Private market real estate valuations didn't exhibit the upside nor downside volatility of the public markets throughout the pandemic but have mirrored the overall trends seen in the REIT sector. Green Street Advisors' data shows that private-market values of commercial real estate properties declined by roughly 15% at the lows last year, but are now 18% above their pre-pandemic levels. Valuations have been flat over the past quarter, however, as the impact of rising rates is beginning to show up in real estate pricing. We estimate that office, hotels, and malls have seen a 20-25% decline in private market values due to the pandemic. Residential, industrial, shopping center, and technology real estate prices are higher by 5-25% during this time.
Favorable valuations in 2021 sparked a wave of external growth through M&A, IPOs, development, and property acquisitions. We've seen REITs "pump the breaks" in early 2022, but opportunities should emerge as over-levered private players seek an exit. REIT external growth comes in two forms - buying and building. Acquisitions have historically been a key component of FFO/share growth, accounting for more than half of the REIT sector's FFO growth over the past three decades with the balance coming from "organic" same-store growth and through development. REITs had again become active buyers in 2021, propelled by favorable valuations and ample access to capital markets, acquiring $133B in assets over the past year - the highest on record. Likely reflecting some impact from higher rates, buying activity cooled to just $18.9B in Q1 which was the lowest since Q2 2020.
The "animal spirits" - which were very much alive in the REIT world last year - are also likely to calm over the coming quarters following the spur of activity in early 2022. Blackstone (BX) took its buying spree into another gear with three more major REIT acquisitions in early 2022 - student housing REIT American Campus (ACC), PS Business Parks (PSB), and Preferred Apartment (APTS), which followed a pair of deals last year for Bluerock Residential (BRG), and QTS Realty (QTS). We've seen M&A in the healthcare space as well as potential new bidders who emerged for medical office REIT Healthcare Realty (HR), which had agreed to merge with Healthcare Trust of America (HTA) back in March, and in the data center sector as DigitalBridge (DBRG) beat-out private equity competition to buy data center operator Switch (SWCH) - which had planned to convert to a REIT next year.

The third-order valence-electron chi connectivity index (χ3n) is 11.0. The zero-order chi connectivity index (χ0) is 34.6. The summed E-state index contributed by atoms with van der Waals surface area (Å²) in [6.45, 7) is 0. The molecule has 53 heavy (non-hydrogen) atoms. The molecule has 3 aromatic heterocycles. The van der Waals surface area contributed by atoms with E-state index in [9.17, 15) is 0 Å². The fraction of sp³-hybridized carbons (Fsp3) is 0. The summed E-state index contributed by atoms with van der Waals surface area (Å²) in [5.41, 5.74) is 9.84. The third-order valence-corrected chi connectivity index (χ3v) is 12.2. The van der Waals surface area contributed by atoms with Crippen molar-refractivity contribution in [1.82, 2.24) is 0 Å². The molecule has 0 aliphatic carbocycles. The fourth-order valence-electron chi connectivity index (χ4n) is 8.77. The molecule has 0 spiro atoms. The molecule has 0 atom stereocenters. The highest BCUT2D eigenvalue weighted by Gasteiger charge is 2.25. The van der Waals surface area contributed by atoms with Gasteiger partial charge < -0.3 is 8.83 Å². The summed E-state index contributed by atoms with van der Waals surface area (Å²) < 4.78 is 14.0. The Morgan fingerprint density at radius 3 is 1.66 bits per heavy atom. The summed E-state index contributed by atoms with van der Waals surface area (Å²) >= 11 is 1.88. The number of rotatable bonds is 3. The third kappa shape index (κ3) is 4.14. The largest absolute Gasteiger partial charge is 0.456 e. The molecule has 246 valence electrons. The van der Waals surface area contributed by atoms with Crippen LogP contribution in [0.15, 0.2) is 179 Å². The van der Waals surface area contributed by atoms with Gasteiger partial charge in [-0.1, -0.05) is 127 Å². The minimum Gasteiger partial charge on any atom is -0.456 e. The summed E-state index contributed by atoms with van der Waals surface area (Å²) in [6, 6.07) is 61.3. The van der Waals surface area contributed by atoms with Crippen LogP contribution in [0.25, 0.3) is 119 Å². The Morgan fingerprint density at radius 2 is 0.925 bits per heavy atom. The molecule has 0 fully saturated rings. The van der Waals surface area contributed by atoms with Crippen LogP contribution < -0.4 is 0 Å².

REITs have also become some of the most active builders in the country over the past decade and expanded the pipeline in Q1 back to levels essentially in-line with the prior record set just before the pandemic in 4Q19 at $48.5B. Self-storage REITs have seen their pipelines swell the most significantly - up more than 68% from last year while industrial and healthcare REITs have also been very active. New development in retail has started to rebounded modestly after very limited activity in the past half-decade while residential has also seen relatively limited supply growth despite the boom in home prices and rents over the past two years.
REIT IPOs had been relatively few-and-far-between over the past half-decade, but we did a notable uptick in 2021 with seven public listings, the most since 2013 and we've seen one more REIT IPO this year with net lease REIT Modiv (MDV) listing on the NYSE. Another two REITs have recently filed for public offerings including self-storage operator SmartStop Self-Storage which filed in late April to raise up to $100 million in an initial public offering under the ticker symbol SMST. SmartStop is an internally-managed REIT that is the eleventh largest owner and operator of self-storage properties in the United States. In March, Strawberry Fields filed for a $15M direct listing on the Nasdaq under ticker symbol STRW. Strawberry Fields is a healthcare REIT with a portfolio of 79 properties located primarily in the U.S. Southeast.